Les Feuilles Mortes played in our kitchen the other day, subliminally reminding me that fall truly is coming (I say “subliminally,” of course, since I know no French other than what Google Translate tell me — this is “dead leaves,” by the way).
For me, the dead leaves start falling Monday morning at 8am.
Since the classes I’m teaching are about the creative use of words as a means to an end (or, uh, College English 101), this passage by Frederick Buechner has been sitting with me lately:
Words written fifty years ago, a hundred years ago, a thousand years ago, can have as much of this power today as ever they had it then to come alive for us and in us and to make us more alive within ourselves. That, I suppose, is the final mystery as well as the final power of words: that not even across great distances of time and space do they ever lose their capacity for becoming incarnate. And when these words tell of virtue and nobility, when they move us closer to that truth and gentleness of spirit by which we become fully human, the reading of them is sacramental; and a library is as holy a place as any temple is holy because through the words which are treasured in it the Word itself becomes flesh again and again and dwells among us and within us, fully of grace and truth. (Buechner, Listening to Your Life, 170-71)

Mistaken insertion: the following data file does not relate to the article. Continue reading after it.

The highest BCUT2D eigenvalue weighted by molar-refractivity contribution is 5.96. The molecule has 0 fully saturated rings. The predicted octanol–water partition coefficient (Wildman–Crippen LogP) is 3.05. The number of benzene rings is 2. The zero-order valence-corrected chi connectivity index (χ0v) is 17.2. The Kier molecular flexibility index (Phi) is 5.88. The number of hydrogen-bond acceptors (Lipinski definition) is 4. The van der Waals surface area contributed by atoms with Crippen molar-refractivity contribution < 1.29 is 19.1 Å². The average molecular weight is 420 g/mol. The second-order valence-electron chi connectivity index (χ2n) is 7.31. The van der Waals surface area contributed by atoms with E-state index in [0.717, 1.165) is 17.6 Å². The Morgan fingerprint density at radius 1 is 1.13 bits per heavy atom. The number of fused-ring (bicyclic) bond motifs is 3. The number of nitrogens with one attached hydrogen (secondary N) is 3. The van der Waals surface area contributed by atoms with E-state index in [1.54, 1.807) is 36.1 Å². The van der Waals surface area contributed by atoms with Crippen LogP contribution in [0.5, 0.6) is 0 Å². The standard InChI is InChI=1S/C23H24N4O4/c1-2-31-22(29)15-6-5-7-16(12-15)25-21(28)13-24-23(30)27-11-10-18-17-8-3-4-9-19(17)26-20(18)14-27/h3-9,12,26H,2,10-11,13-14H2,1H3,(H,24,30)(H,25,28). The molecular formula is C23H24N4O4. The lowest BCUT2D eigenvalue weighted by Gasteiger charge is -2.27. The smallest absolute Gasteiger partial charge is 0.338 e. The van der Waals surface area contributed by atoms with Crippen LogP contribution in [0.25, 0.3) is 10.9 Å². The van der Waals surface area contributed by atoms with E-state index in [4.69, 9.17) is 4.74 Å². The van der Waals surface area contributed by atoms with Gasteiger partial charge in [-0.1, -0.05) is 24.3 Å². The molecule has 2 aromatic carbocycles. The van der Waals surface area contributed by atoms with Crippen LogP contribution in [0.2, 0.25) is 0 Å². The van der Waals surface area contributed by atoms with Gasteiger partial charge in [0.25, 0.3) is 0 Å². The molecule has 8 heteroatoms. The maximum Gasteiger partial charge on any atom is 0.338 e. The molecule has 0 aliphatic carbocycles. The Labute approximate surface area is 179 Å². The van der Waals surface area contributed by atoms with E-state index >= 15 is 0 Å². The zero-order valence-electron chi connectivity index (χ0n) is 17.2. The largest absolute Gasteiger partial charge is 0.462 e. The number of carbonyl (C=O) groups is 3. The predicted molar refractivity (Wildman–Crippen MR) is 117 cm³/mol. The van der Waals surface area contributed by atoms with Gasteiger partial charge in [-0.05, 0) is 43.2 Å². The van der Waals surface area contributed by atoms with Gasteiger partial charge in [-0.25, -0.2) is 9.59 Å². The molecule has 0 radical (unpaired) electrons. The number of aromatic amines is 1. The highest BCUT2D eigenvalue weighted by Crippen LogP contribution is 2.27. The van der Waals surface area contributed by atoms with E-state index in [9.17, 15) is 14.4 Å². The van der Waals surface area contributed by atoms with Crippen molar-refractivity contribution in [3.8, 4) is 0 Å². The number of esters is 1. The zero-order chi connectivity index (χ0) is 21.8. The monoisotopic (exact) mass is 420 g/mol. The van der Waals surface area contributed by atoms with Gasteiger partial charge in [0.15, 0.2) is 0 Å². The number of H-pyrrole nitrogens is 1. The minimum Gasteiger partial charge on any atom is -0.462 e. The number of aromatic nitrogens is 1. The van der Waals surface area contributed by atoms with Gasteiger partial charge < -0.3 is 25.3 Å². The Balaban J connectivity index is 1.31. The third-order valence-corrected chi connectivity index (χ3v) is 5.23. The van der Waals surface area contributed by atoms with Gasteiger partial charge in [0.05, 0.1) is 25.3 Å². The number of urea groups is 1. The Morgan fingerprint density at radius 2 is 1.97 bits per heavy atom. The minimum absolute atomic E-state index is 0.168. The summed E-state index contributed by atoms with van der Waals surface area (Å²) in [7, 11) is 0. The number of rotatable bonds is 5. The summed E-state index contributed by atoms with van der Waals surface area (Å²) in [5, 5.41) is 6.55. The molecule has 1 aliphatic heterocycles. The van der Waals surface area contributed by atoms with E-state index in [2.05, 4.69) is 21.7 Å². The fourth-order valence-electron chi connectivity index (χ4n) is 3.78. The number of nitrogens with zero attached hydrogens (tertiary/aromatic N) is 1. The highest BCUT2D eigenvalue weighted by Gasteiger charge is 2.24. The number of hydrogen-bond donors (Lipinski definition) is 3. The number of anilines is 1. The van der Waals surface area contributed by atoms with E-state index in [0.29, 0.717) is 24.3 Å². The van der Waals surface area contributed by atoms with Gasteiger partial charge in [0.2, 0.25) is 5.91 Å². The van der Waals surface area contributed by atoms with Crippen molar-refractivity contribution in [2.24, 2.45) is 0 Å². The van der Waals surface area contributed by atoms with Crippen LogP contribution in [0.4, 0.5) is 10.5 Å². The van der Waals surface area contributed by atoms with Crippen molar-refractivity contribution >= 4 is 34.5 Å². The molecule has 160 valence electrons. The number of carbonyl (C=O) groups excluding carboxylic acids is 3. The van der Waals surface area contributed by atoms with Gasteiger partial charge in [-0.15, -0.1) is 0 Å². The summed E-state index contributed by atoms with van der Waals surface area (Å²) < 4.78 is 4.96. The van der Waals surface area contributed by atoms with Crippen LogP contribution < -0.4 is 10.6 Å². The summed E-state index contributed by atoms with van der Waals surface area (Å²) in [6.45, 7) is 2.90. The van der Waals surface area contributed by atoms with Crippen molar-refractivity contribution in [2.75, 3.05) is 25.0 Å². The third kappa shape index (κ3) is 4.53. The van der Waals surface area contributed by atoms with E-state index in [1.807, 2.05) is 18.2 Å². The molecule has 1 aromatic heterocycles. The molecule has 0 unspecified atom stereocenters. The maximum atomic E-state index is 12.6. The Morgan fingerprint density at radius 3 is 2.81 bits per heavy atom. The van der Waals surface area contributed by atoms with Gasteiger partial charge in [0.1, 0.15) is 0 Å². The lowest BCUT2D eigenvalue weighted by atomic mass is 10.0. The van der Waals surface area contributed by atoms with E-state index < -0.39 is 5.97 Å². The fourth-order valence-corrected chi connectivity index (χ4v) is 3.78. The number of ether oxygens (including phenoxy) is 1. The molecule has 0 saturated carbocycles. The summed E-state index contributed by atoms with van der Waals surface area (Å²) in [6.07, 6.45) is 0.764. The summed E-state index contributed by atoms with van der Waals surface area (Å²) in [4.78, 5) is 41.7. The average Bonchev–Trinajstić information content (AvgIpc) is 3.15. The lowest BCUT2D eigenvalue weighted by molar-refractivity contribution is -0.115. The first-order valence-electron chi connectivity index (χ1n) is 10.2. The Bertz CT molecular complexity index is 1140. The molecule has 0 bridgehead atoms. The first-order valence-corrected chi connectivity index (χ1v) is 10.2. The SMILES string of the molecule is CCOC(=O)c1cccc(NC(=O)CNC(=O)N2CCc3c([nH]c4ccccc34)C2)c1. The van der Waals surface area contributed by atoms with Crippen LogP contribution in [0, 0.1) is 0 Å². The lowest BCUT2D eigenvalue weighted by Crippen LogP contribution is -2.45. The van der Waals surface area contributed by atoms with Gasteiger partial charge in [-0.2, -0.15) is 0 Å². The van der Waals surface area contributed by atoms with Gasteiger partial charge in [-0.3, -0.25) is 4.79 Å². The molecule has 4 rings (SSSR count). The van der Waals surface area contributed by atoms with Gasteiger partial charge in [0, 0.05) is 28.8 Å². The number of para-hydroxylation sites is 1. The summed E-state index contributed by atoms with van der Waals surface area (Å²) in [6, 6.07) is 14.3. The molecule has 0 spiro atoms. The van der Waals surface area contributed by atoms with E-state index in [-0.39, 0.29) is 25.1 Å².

Yes, Buechner is pretty enchanting. But I love how, like the jazz, he breaks the rules. His sentence mechanics are all over the place. Parts of this passage are so difficult to follow since he takes such liberty with commas and the like. But the music and the glorious ambiguity are still there. I like that.
(These old books are from a deserted church BJ “broke into”…anything for the art, right?)